Queens writer William J. McGee recently attended our Queens Literary Homecoming, where he was on the winning trivia team in the games portion of the night. He is the author of the novel Half the Child (CreateSpace, 2018) and the nonfiction Attention All Passengers (HarperCollins, 2012). Here, he answers a few questions for us about Queens, his career, and his work.
When you think of Queens, what first comes to mind?
My earliest memory is of the most iconic Queens image of them all—peering up at the Unisphere on the very last day of the World's Fair in 1965. I was three years old, sitting in a rented blue stroller shaped like a Corvette convertible, and watching as my older siblings scrambled to board the last rides and attractions. It's as if a flashbulb burst in my brain's hippocampus, because that vision remains just as clear today, and I suspect it always will. The rainbow of Crayola-ish colors, the artificial lighting, the competing musical strains—all superimposed on Flushing landfill, a mix of magic and grittiness that set a tone for me. Proust had his madeleine, I have the scent of Belgian waffles at the fair. Years later, I had a therapist tell me that if I spent the rest of my life only writing about the Jackson Heights block that I grew up on, I would never run out of material. He was right. But eventually I expanded my horizons, and now I've been known to write about locales as far flung as Woodside and Corona. Sometimes even Sunnyside.
How does the borough of Queens factor into your work?
My new novel, HALF THE CHILD, is set almost entirely in Queens. A novel can be many things, even to its author, and one of the secondary ways I view this work is that it's a jumbled love letter to the borough itself. To be clear, the book is not about Queens, but it is indelibly of Queens, and that sense of place infuses nearly every page. The narrator Michael Mullen is an air-traffic controller at LaGuardia Airport, so the tower provides him a perch with panoramic views as he speculates on nearly everything. Throughout the painful custody and abduction drama over his young son, Ben, Michael spends endless hours in family court in Jamaica; visits lawyers in Kew Gardens; boxes in a seedy basement gym in Woodhaven; roots for the Mets at Citi Field; stores his life's possessions in College Point; and breakfasts at the Georgia Diner in Elmhurst, lunches at White Castle in Bayside, and drinks at Donovan's Pub in Woodside. Eventually we learn Michael spent his childhood summers in a Rockaway bungalow, attended Queens College, and was born in Elmhurst General Hospital. Michael is not me, and I am not him, but we do share a common and specific heritage rooted in that place from which we both came. I've written about Queens before, and I'm sure I will write about it again. But Half the Child is my Queens Novel, and always will be.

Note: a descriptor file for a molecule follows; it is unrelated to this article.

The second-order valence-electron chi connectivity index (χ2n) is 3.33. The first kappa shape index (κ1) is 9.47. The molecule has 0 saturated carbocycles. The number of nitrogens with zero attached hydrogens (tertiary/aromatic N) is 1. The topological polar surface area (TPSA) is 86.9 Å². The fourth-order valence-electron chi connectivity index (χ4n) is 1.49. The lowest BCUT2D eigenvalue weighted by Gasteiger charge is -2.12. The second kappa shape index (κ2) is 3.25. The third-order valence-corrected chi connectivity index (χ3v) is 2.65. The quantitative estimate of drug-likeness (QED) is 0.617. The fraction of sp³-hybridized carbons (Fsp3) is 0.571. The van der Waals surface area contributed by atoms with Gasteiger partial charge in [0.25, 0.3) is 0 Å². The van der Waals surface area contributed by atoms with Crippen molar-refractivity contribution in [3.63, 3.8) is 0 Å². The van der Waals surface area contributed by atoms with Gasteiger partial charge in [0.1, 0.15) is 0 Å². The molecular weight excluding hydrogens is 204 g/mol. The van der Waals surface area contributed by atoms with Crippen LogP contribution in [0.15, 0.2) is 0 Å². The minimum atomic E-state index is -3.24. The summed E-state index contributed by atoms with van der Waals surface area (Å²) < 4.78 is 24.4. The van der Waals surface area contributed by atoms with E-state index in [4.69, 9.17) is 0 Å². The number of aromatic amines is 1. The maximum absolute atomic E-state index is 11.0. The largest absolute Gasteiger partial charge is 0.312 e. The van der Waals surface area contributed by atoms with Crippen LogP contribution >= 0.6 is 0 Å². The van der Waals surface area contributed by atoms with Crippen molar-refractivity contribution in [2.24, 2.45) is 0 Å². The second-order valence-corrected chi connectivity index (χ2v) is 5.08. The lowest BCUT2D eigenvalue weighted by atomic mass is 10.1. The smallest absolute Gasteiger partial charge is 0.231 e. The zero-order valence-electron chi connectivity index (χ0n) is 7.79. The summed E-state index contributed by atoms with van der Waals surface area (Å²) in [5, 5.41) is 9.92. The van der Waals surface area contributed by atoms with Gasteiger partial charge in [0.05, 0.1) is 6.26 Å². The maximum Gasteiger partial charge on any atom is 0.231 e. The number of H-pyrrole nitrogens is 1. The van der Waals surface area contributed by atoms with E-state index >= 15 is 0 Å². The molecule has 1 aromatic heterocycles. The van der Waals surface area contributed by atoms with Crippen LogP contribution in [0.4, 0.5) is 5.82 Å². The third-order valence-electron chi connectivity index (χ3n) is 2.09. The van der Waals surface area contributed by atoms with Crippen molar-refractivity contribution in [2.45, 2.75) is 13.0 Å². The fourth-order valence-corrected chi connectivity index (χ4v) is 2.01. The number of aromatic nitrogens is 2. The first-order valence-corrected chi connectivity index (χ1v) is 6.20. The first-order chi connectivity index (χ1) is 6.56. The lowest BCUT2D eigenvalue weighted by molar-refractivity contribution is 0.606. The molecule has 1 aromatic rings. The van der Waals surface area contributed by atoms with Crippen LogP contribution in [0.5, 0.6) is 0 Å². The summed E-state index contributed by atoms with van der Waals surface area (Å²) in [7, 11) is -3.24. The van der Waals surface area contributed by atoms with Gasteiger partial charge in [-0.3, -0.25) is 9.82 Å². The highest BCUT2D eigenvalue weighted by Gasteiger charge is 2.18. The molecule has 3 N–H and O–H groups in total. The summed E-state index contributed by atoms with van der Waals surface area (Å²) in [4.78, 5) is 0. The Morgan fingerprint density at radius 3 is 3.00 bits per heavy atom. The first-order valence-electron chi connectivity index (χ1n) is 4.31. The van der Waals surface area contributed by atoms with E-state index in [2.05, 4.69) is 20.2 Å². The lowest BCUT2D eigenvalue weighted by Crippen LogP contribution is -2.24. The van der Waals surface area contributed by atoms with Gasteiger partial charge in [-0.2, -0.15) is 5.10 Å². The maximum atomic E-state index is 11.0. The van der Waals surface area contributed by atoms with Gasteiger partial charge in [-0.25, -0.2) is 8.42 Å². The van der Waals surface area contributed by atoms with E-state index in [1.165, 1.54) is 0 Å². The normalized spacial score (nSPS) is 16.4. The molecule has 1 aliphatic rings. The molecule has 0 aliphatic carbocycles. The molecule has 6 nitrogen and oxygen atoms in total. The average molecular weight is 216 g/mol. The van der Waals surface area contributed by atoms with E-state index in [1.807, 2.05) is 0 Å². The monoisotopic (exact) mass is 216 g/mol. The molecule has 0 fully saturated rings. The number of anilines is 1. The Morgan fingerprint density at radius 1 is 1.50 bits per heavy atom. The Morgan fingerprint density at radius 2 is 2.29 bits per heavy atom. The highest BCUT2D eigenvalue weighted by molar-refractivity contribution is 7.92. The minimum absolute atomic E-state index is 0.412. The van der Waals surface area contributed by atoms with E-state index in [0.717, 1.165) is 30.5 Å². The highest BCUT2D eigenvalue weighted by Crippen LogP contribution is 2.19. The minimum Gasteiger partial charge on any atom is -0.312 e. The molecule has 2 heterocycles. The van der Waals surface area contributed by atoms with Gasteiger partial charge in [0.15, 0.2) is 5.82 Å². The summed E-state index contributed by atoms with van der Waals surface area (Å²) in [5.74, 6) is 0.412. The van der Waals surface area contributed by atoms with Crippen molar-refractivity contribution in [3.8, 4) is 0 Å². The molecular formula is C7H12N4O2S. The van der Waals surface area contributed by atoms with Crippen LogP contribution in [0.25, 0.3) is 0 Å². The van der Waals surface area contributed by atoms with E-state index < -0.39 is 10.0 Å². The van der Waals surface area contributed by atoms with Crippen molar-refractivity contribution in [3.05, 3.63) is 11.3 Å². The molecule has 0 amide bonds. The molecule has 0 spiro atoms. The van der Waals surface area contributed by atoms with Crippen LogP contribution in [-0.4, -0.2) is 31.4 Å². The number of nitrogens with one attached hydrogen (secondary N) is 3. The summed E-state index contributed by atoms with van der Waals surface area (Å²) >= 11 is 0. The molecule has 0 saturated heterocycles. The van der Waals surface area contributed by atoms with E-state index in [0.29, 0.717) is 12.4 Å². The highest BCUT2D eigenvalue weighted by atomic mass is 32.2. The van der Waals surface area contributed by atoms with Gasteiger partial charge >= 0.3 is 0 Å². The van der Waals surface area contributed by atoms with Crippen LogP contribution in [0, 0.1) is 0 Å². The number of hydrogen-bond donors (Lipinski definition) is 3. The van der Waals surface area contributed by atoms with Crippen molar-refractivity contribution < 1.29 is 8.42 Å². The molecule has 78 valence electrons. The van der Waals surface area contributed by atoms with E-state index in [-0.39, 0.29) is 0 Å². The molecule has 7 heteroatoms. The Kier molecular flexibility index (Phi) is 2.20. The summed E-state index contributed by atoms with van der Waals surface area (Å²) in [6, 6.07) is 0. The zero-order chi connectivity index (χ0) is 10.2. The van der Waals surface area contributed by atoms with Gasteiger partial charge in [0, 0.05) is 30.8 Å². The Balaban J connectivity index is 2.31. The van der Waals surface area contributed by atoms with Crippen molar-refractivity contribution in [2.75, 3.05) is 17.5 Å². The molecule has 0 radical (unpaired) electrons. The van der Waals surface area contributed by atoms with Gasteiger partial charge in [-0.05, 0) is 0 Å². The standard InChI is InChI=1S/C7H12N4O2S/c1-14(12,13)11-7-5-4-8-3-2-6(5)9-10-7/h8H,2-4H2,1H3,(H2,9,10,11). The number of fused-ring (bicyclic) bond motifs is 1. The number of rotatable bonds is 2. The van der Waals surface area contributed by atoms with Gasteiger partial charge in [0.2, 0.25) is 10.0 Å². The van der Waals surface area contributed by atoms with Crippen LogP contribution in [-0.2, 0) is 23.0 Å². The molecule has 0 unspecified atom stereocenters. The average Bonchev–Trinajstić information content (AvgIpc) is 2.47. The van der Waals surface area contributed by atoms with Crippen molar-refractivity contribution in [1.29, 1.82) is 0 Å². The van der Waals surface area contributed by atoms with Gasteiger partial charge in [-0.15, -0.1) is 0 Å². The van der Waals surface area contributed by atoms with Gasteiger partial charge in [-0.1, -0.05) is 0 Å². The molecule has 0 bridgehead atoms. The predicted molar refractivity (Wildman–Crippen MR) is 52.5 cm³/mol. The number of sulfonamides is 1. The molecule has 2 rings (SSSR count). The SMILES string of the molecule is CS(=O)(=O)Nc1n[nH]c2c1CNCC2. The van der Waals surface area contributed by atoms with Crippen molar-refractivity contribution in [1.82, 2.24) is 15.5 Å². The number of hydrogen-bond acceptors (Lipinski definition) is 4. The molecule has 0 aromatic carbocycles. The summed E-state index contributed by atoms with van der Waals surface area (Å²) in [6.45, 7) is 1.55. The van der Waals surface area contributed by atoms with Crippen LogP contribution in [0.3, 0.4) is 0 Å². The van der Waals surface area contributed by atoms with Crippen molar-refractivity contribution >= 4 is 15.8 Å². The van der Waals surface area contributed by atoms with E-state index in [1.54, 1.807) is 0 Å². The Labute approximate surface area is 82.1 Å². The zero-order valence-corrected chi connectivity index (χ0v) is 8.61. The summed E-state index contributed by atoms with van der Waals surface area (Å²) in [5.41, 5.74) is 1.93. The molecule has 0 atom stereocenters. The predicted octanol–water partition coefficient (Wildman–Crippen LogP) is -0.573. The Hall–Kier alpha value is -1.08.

What about growing up in Queens affected your life as a writer?
The word diversity wasn't in anyone's vocabulary in the alleyway behind our row houses off Northern Boulevard. Yet like so many other words not spoken—tolerance, acceptance—we learned it through absorption, and by rules that were both clear and yet never uttered. As a writer I was doubly blessed, since I was the youngest of 11 children as well as the playmate of neighbors with roots in Colombia, Greece, Ireland, Spain, Bavaria, and Hasidic Brooklyn. Later, when I began teaching Creative Writing and would discuss character, I gratefully recalled that my childhood was continually filled with the most colorful of characters, both inside and outside that crowded row house.
What is your favorite bit of Queens trivia?
My son is an architecture student and a few years ago he texted me that a professor had displayed photos of an unusual private home in Queens. I was shocked to realize he meant a house located not just in Jackson Heights, but directly across the street from my family's old home. In fact, I saw it nearly every day of my childhood from our front stoop. The Yerby House is unlike any other in the borough, with floor to ceiling windows spanning two entire floors, more Southern California than Northern Queens. I recall Mrs. Yerby drove a Jaguar E-type convertible of the sort eventually celebrated by Austin Powers, but I have no recollections of the absent Mr. Yerby, an expatriate novelist whose books were often displayed near the cash registers inside Food Fair at our corner. Years later I researched Frank Yerby, and was stunned to learn he may very well have been the best-selling African-American author to date—to the tune of some 55 million books. Did the publishing gods only smile on the west side of the 33-00 block of 86th Street, or did their grace extend to our east side as well? I'll let you know.
Thank you, William!